At last, Nadiya returns to baking. This is her long-awaited reunion with her true love incredible cakes and bakes that we can all achieve at home. It’s a fact that baking makes us happier and this book is bursting with recipes that will bring a little sunshine into your world and the lives of your friends, family and neighbours. Nadiya explores all areas of baking, conquering cakes and tray-bakes, no-bake bakes, tarts and pies, desserts, celebration bakes, biscuits and buns as well as breads and savouries. Recipes include Money-Can’t-Buy-You-Happiness Brownies, Baked Chilli Churros, a beautiful Baked Rhubarb, Rosemary and Olive Oil Polenta Cake and a wow-factor Layered Honey and Soured Cream Cake. Yummo!

Guinness World Records 2021 by Guinness World Records

All aboard Guinness World Records 2021 for a life-changing journey of discovery! This year, there is a chapter devoted to the history of exploration, starting with the story of the very first circumnavigation, along with a “History of Adventure” timeline, featuring a host of remarkable achievements. The fully revised and updated best-seller is packed with thousands of incredible new feats across the widest spectrum of topics, providing a whistle-stop tour of our superlative universe. Travel through the Solar System and see the planets come to life with a free augmented-reality feature. Encounter the cutest, weirdest, most dangerous and exotic creatures on our home planet. Meet the world’s tallest, shortest, hairiest and heaviest humans. Marvel at the latest high scores, speed runs and players at the top of their game in eSports and beyond. Get the lowdown on the world’s most successful and prolific actors, musicians, TV stars and influencers. Review the greatest sports achievements from the past year and celebrate today’s top athletes.

Code Name Bananas by David Walliams

David Walliams’ stories are a delight to read, and always make us giggle. Code Name Bananas is his newest book and is sure to be a crowd-pleaser. Eleven-year-old Eric spends his days at the place that makes him most happy: London Zoo. And there’s one animal in particular he loves: Gertrude the gorilla. With bombs falling all over London, Eric must rescue Gertrude. Together with his Uncle Sid, a keeper at the zoo, the three go on the run. But while hiding out at the seaside they uncover a top-secret Nazi plot… Join David Walliams on this action-packed, laugh-out-loud adventure for all the family!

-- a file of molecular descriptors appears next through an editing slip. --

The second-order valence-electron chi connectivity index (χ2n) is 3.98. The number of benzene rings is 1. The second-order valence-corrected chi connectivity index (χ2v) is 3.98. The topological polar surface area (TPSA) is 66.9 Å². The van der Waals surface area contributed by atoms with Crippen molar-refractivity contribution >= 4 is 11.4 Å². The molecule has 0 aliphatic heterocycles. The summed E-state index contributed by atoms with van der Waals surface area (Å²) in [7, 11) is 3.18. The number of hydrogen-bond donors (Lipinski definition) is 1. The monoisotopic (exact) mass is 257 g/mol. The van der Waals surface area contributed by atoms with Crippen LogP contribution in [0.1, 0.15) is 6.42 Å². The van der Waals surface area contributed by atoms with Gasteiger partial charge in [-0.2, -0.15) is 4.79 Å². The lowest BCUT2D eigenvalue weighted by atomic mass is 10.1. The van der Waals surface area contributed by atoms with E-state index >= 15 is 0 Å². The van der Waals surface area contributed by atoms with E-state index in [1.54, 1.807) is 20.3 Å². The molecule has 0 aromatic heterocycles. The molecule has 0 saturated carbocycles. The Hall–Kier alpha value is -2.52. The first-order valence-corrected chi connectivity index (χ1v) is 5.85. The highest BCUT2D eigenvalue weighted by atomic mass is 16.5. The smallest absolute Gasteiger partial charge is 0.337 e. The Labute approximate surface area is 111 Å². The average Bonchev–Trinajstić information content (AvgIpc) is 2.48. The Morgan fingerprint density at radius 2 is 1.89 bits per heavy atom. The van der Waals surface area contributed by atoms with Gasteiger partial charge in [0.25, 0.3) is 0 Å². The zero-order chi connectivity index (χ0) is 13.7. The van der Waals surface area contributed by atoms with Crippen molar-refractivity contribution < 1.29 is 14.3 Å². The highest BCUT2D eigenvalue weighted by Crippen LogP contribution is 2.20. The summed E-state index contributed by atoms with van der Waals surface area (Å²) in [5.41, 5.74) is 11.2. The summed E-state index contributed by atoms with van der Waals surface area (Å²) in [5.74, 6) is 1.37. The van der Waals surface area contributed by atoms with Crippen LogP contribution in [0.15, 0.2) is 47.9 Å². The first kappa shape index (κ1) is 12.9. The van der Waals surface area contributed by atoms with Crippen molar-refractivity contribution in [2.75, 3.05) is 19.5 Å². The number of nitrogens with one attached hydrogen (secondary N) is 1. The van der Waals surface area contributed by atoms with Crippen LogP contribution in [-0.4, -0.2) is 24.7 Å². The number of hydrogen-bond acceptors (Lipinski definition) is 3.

Brickman’s Family Challenge Book by Ryan McNaught

We’re slightly biased with this book (ahem…Booko has a new website in the family www.bricko.info in case you need to buy for a LEGO fanatic). 

Challenge each member of your household to a building competition that is the brainchild of Brickman himself, star judge of smash hit TV show LEGO® Masters and a LEGO Certified Professional. Each of the 30 challenges can be attempted at beginner, intermediate or advanced levels. So whether you’re 5 or 105, an infrequent brick builder or a huge LEGO fan, these challenges will get you off your screens and get your creative juices flowing with even the most basic of LEGO collections. Including: Maze runner: build a maze with obstacles and design themes, Get crazy: roll a die to determine which hybrid model you need to build in under 2 hours – a Supersonic Banana Plane, anyone? Self-portrait: one of the hardest things to build with LEGO is curves, but Brickman helps you crack the techniques for building a recognisable 3D portrait of yourself. Packed with pro tips and suggestions on how to take your builds to the next level, as well as a ‘know your bricks’ glossary, this book will turn you into a Master LEGO Builder in no time. Do you know someone up to the challenge?

Stuff You Should Know: An Incomplete Compendium of Mostly Interesting Things by Josh Clark and Chuck Bryant

From the duo behind the massively successful and award-winning podcast Stuff You Should Know comes an unexpected look at things you thought you knew. Josh Clark and Chuck Bryant started the podcast Stuff You Should Know back in 2008 because they were curious. Curious about the world around them, curious about what they might have missed in their formal educations, and curious to dig deeper on stuff they thought they understood. As it turns out, they aren’t the only curious ones. They’ve since amassed a rabid fan base, making Stuff You Should Know one of the most popular podcasts in the world. Armed with their inquisitive natures and a passion for sharing, they uncover the weird, fascinating, delightful, or unexpected elements of a wide variety of topics. The pair have now taken their near-boundless “whys” and “hows” from your earbuds to the pages of a book for the first time. Featuring a completely new array of subjects that they’ve long wondered about and wanted to explore. Each chapter is further embellished with snappy visual material to allow for rabbit-hole tangents and digressions, including charts, illustrations, sidebars, and footnotes. Follow along as the two dig into the underlying stories of everything from the origin of Murphy beds, to the history of facial hair, to the psychology of being lost.

Enjoy!

Three anti-social skills to improve your writing

You need social skills to have a conversation in real life but they’re quite different from the skills you need to write good dialogue. Educator Nadia Kalman suggests a few “anti-social skills,” like eavesdropping and muttering to yourself, that can help you write an effective dialogue for your next story in this animated Ted Ed lesson. Click to watch.